The SAT is arguably one of the most important tests that students need to clear in order to apply for college and universities. The SAT is a college entrance exam that institutes use to evaluate the academics and integrity of students who have sent in applications. It’s very fundamental in admission decisions. The SAT itself is a multiple-choice, pencil-and-paper test that was created and is held by the College Board. But what comes in the SAT, where can we take it, and what should we know before we go to give the test?

The SAT is a 3-hour long test that consists of 2 sections. The SAT tests students on their math skills, and reading and language aptitude. The SAT also used to offer an Essay portion to test your writing skills, however this portion is now discontinued by the College Board.

The 2 sections of the SAT are scored on a 200 to 800-point scale. Your total SAT score is the sum of your section scores. The maximum score you can get on your SAT (the perfect score) is 1600. The lowest score is 400. The average SAT score is 1050, so usually scores above that are considered a “good score”.

Now moving on to the content of the SAT’s, as we’ve mentioned before, it consists of 2 sections. The Math Section and the Reading/Writing and Language Section. These sections can be further broken down, so here’s how it goes:


This part of the test tests your ability to apply math in different situations. This section is 80 minutes long and contains 58 questions. There’s two different parts of the Math component: Math with Calculator (with 38 questions in 55 minutes) and Math without Calculator (with 20 questions in 25 minutes). There’s three core areas within this component:

  • “Heart of Algebra” (this consists of linear equations with rational coefficients, system of linear equations (with no solution, finite or infinite solutions), linear inequalities in two variables and their systems, graphical representation of linear function);
  • Problem-solving and Data Analysis” (this includes percentages; ratio and proportion; unit conversion; equation of line or curve using a scatter plot; two-way tables to calculate conditional frequencies and conditional probabilities; association of variables or independence of events; estimation of a population parameter; calculation of mean, median, mode, range and standard deviation in statistics; evaluation of reports to check appropriateness of data collection methods);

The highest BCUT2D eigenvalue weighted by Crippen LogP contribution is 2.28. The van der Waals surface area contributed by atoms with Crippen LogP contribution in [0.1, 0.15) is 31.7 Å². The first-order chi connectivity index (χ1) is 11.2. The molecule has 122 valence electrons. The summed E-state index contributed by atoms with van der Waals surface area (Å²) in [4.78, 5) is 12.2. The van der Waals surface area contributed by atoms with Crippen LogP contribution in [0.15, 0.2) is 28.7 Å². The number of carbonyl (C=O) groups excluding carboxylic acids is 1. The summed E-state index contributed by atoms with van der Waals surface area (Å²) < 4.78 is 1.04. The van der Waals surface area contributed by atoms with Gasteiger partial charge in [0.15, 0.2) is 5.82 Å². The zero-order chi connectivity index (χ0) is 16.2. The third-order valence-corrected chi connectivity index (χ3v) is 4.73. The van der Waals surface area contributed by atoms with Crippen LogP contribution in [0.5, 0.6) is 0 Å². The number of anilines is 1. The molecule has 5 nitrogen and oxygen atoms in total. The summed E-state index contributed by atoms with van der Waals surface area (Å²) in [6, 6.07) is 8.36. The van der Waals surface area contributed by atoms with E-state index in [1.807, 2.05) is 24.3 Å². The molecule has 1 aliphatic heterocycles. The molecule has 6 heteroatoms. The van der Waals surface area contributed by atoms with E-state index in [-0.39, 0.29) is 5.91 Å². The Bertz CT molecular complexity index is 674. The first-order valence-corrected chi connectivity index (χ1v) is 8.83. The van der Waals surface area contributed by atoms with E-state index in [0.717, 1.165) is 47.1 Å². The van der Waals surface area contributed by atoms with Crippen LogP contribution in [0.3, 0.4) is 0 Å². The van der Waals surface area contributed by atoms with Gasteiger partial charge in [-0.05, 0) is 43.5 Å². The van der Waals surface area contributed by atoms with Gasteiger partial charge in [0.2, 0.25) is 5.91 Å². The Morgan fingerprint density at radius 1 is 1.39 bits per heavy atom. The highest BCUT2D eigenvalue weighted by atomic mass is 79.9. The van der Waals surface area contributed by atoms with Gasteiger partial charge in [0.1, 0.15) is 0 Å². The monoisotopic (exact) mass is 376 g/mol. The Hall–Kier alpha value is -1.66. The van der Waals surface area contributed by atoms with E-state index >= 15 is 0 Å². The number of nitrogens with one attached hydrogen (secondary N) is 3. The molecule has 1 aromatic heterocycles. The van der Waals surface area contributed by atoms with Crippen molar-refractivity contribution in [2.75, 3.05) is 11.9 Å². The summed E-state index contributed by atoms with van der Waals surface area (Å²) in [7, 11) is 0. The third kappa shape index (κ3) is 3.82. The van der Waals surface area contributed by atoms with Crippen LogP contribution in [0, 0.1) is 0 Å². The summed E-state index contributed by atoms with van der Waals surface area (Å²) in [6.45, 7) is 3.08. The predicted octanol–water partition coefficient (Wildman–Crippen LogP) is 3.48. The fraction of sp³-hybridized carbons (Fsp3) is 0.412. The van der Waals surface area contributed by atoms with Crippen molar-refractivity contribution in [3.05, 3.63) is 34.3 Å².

• “Passport to Advanced Math” (this consists of quadratic equations with rational coefficients; determination of the most suitable form of an expression; addition, subtraction, multiplication and division of polynomial equations; zeros and factors of polynomials, non-linear relationship between two variables, function notation, isolation of a variable by rearrangement of formula or equation)


This portion is 52 questions and 65 minutes long. There are 5 passages that you need to read and understand. These passages can be drawn from literary, historical, and scientific documents.

You earn points for each correct answer; there is no penalty for incorrect or blank answers.

The SAT is offered multiple times a year: in March, May, June, August, October, November, and December. Usually, you’d get your scores about two weeks after taking the test, however June and August scores may still take up to six weeks to process.

The best way to prepare is to attempt practice tests and study sample questions. The College Board offers testing tips and free practice tests on Other free or inexpensive study resources are available online, as well as books by The Princeton Review or Barron’s.

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